Example of the BWT (forward transformation)
  • which, although it has no compression potential on its own,
  • but it greatly improves the compression capability of other methods.

The Burrows–Wheeler Transformation accomplishes a blockwise sorting of data, which is illustrated in the diagram using the example of the text  $\text{ANNAS_ANANAS}$  (meaning:  Anna's pineapple)  of length  $N = 12$:

  • First, an  $N×N$ matrix is generated from the string of length  $N$  with each row resulting from the preceding row by cyclic left shift.
  • Then the BWT matrix is sorted lexicographically.  The result of the transformation is the last column  ⇒   $\text{L–Spalte}$.  In the example, this results in  $\text{_NSNNAANAAAS}$.
  • Furthermore, the primary index  $I$  must also be passed on. This value indicates the row of the sorted BWT matrix that contains the original text  (marked red in the graphic).
  • Of course, no matrix operations are necessary to determine the  $\text{L–column}$  and the primary index.  Rather, the BWT result can be found very quickly with pointer technology.

$\text{Furthermore, it should be noted about the BWT procedure:}$ 

  • Without an additional measure   ⇒   a downstream „real compression” – the BWT does not lead to any data compression.  
  • Rather, there is even a slight increase in the amount of data, since in addition to the  $N$  characters, the primary index  $I$  now also be transmitted.
  • For longer texts,  however,  this effect is negligible.  Assuming 8 bit–ASCII–characters  (one byte each)  and the block length  $N = 256$  the number of bytes per block only increases from  $256$  to  $257$, i.e. by only  $0.4\%$.

We refer to the detailed descriptions of BWT in  [Abel04][4].

Example for BWT (reverse transformation)

Finally, we will show how the original text can be reconstructed from the  $\text{L}$–column  (from  "Last")  of the BWT matrix.

  • For this, one still needs the primary index $I$, as well as the first column of the BWT matrix.
  • This  $\text{F}$–column  (from  "First")  does not have to be transferred, but results from the  $\text{L}$–column very simply through lexicographic sorting.

The graphic shows the reconstruction procedure for the example under consideration:

  • One starts in the line with the primary index  $I$.  The first character to be output is the  $\rm A$  marked in red in the  $\text{F}$–column.  This step is marked in the graphic with a yellow (1).
  • This  $\rm A$  is the third  $\rm A$ character in the  $\text{F}$–column.  Now look for the third  $\rm A$  in the  $\text{L}$–column,  find it in the line marked with  (2)  and output the corresponding  N  of the  $\text{F}$–column.
  • The last  N  of the  $\text{L}$–column is found in line  (3).  The character of the F column is output in the same line, i.e. an  N again.

After  $N = 12$  decoding steps, the reconstruction is completed.


  • This example has shown that the  Burrows–Wheeler transformation is nothing more than a sorting algorithm for texts.  What is special about it is that the sorting is uniquely reversible.
  • This property and additionally its inner structure are the basis for compressing the BWT result by means of known and efficient methods such as  Huffman  (a form of entropy coding) and  run–length coding .

Application scenario for the Burrows-Wheeler transformation

As an example for embedding the  Burrows–Wheeler Transformation  (BWT) into a chain of source coding methods, we choose a structure proposed in  [Abel03][5].  We use the same text example  $\text{ANNAS_ANANAS}$  as on the last page.  The corresponding strings after each block are also given in the graphic.

Scheme for Burrows-Wheeler data compression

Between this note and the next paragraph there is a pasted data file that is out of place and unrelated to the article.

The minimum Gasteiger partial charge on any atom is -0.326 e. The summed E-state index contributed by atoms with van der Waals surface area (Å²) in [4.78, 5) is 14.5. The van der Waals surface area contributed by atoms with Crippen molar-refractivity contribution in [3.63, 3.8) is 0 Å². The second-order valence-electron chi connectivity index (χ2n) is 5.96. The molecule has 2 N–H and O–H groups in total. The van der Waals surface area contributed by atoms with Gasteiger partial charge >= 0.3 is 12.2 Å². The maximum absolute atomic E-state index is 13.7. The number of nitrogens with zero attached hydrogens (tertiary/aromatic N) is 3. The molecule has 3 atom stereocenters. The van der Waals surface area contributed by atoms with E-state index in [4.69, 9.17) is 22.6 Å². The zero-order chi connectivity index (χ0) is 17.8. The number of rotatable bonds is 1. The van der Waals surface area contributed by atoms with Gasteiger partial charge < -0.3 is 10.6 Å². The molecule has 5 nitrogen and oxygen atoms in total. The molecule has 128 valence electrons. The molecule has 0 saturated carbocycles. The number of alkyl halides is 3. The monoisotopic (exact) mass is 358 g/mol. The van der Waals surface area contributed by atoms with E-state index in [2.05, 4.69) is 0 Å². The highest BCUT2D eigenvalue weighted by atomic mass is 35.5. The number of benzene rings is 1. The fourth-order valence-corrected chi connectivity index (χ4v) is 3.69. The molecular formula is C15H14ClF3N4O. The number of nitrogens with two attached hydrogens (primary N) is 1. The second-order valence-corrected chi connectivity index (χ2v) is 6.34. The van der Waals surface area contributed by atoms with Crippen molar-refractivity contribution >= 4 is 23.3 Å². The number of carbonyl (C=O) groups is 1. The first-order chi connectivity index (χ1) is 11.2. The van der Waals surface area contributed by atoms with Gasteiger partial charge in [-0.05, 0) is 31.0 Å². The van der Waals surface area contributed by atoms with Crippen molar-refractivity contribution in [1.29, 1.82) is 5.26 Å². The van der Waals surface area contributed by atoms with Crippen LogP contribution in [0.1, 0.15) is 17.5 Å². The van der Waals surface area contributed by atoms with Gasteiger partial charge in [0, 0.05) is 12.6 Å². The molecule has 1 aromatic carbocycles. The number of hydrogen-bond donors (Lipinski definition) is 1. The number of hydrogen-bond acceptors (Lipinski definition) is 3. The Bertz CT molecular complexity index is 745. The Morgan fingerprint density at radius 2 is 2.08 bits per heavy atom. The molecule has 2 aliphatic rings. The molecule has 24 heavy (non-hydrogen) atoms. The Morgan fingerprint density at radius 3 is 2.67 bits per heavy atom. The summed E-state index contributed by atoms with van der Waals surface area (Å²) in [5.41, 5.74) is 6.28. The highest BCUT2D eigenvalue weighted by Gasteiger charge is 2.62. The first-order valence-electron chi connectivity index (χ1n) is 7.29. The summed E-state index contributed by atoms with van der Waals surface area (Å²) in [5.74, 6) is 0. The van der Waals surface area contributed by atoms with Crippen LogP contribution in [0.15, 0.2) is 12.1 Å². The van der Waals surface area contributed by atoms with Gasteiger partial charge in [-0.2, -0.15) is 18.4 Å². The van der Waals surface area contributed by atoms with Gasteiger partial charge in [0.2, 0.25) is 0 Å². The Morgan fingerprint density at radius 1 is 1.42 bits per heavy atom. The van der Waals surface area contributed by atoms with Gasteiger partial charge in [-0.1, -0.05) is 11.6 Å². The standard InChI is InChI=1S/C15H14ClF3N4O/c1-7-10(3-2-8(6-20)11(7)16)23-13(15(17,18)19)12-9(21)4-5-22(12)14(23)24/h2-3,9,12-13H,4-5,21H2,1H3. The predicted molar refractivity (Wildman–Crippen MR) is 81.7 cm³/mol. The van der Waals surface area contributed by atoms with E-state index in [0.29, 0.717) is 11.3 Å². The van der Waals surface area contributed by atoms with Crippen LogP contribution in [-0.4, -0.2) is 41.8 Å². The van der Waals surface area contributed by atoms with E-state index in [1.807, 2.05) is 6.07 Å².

• The  $\rm BWT$  result is:     $\text{_NSNNAANAAAS}$.  BWT has not changed anything about the text length  $N = 12$  but there are now four characters that are identical to their predecessors  (highlighted in red in the graphic).  In the original text, this was only the case once.
  • In the next block  $\rm MTF$  ("Move–To–Front") , each input character from the set  $\{$ $\rm A$,  $\rm N$,  $\rm S$,  _$\}$  becomes an index  $I ∈ \{0, 1, 2, 3\}$.  However,  this is not a simple mapping, but an algorithm given in  Exercise 1.13Z.
  • For our example, the MTF output sequence is  $323303011002$, also with length  $N = 12$.  The four zeros in the MTF sequence  (also in red font in the diagram)  indicate that at each of these positions the BWT character is the same as its predecessor.
  • In large ASCII files, the frequency of the  $0$  may well be more than  $50\%$,  while the other  $255$  indices occur only rarely.  Run-length coding  $\rm (RCL)$  is an excellent way to compress such a text structure.
  • The block  $\rm RCL0$  in the above coding chain denotes a special  run-length coding  for zeros.  The grey shading of the zeros indicates that a long zero sequence has been masked by a specific bit sequence   (shorter than the zero sequence).
  • The entropy encoder  $\rm (EC$, for example "Huffman"$)$  provides further compression.  BWT  and  MTF  only have the task in the coding chain of increasing the efficiency of  "RLC0"  and  "EC"  through character preprocessing.  The output file is again binary.

Exercises for the chapter

Exercise 2.10: Shannon-Fano Coding

Exercise 2.11: Arithmetic Coding

Exercise 2.11Z: Arithmetic Coding once again

Exercise 2.12: Run–Length Coding and Run–Length Limited Coding

Exercise 2.13: Inverse Burrows-Wheeler Transformation

Exercise 2.13Z: Combination of BWT and MTF

List of sources

  1. Bodden, E.; Clasen, M.; Kneis, J.:  Algebraische Kodierung.  Algebraic Coding. Proseminar, Chair of Computer Science IV, RWTH Aachen University, 2002.
  2. Mecking, M.: Information Theory.  Lecture manuscript, Chair of Communications Engineering, Technical University of Munich, 2009.
  3. Burrows, M.; Wheeler, D.J.:  A Block-sorting Lossless Data Compression Algorithm.  Technical Report. Digital Equipment Corp. Communications, Palo Alto, 1994.
  4. Abel, J.:  Grundlagen des Burrows-Wheeler-Kompressionsalgorithmus.  In: Informatik Forschung & Entwicklung, no. 2, vol. 18, S. 80-87, Jan. 2004
  5. Abel, J.:  Verlustlose Datenkompression auf Grundlage der Burrows-Wheeler-Transformation. 
    In: PIK - Praxis der Informationsverarbeitung und Kommunikation, no. 3, vol. 26, pp. 140-144, Sept. 2003.